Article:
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First and foremost, I deeply apologise for the way I outlined my question first time around. This is my first time asking a question on any of these servers, and I was in despair as I only wanted to use this as a last resort. I do believe one of the rules is to explain the question well, but I did not do that and once again, I apologise.

My issue is that I can not mount my Sandisk UltraFit to my Linux terminal on my Acer Chromebook R11 (Cyan). I have tried various commands, like lsusb, lsblk, and fdisk -l, but my flash drive is not showing up because it is not mounted. But, no matter what package I download from the terminal, for instance autofs or pmount, that are to help with automounting on Linux, I always seem to be missing something from these packages, thus hitting a dead end, with errors.

Error #1 Now, when I share my file with Linux on my Chromebook, the usb will show in the file /mnt/chromeos/removable/USB. I looked up why that happened, and it is because the file is shared, but the device is not mounted.

Error #2 Linux will tell me the device is not in /etc/fstab, something along that line, so I use the command cat /etc/fstab and I get a comment #UNCONFIGURED FSTAB FOR BASE SYSTEM. I am not sure if I am to edit the file, but the same comment shows when I do open the file to edit.

I have run into plenty of other errors, but I feel these are the ones that have gotten me anywhere. One thing I would like to know is if Linux on Chromebook is any different from Linux anywhere else. If there are any suggestions or questions I am very willing to hear. I wish to download Ubuntu to my drive through terminal, but can not because my device is not mounted. I am sorry for the long read, but I hope this outlines my issue way more.

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    It's absolutely not clear what you're doing and trying to achieve. Also a wall of text rarely helps. Please use paragraphs. Jul 26, 2020 at 8:14
  • There is more than one way to install "Linux" on your Chromebook. The least destructive way does not require mounting USB storage. Please rephrase your question. Tell us exactly what you do to try to accomplish your goal step by step and provide all the output and error messages from the commands you enter. If it is reproducible we may be able to help you, but at the moment nobody reading your question knows what you do and we will therefore close it.
    – LiveWireBT
    Jul 26, 2020 at 11:01
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    If you access your usb via /mnt/chromeos/removable/USB, it means it is already mounted on that directory. You cannot mount it do /dev. /devis a system directory for access to devices, and that has been transferred to the directory you describe. Do not mess with /dev, because you will ruin something. Your question is confusing and it is not clear what exactly are you doing.
    – nobody
    Jul 27, 2020 at 13:36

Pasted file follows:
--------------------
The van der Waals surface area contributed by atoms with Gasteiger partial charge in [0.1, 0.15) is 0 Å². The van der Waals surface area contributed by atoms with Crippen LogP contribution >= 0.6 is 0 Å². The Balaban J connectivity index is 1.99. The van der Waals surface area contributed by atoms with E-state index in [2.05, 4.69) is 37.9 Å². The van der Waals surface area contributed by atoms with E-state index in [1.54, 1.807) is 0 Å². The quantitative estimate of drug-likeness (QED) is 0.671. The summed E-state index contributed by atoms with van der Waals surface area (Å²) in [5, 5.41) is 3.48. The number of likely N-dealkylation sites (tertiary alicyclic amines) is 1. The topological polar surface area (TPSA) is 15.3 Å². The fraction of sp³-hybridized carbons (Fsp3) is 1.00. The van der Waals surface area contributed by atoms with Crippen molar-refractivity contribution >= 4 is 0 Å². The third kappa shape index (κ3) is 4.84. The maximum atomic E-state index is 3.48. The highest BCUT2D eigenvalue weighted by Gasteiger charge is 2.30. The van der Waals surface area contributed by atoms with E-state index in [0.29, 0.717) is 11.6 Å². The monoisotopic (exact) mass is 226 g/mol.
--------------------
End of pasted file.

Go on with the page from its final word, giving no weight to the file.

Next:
• What means that you share the file? For mounting a drive temporarily you do not need to edit /etc/fstab. You have to write a mount command where the first parameter is the partition from your sandisk and the second parameter is the directory where you want your drive to be accessible.
    – nobody
    Jul 27, 2020 at 17:20

2 Answers 2

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In general: If you ask a question then tell us the facts and expectations and leave the interpretations to us.

If lsusb, lsblk, fdisk -l do not show your flash drive then the reason is certainly not that it is not mounted. These commands do not care at all amout mounts. lsblk and fdisk just care about block devices, lsusb just cares about detected USB devices (even those unusable by the system due to software reasons).

If lsusb does not show a USB device which you just attached then either the device or the port is broken. It makes sense to run dmesg -T | tail -n 25 after attaching a device in order to see whether the kernel recognised any USB activity at all. Maybe something was seen but errors prevented the device from being assigned a USB ID.

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Thanks for all the help guys, but I was able to get in contact with an expert in Chromebooks. He told me that it is not possible to create a bootable image through Linux on Chromebook, and gave me a workaround instead. Once again, thanks for the help!

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  • Sorry, but your expert's advice sounds spurious. I see no reason why you should not be able to create a bootable USB in Linux on a Chromebook. Also, it is not clear what you are trying to achieve. Your question seems to be about mounting a USB drive, but here you are talking about creating a bootable drive? I recommend keeping your questions clear and focused - ask a second one about a different topic, if need be.
    – Time4Tea
    Aug 9, 2020 at 13:23
  • @Time4Tea the issue I was trying to solve was not being able to mount my usb drive to my Crostini terminal (I believe that's what it's called). To make a bootable drive through the terminal, I need to mount my drive, but I presume that feature is not available because it is in beta.
    – Purpl3Glu3
    Aug 10, 2020 at 14:20

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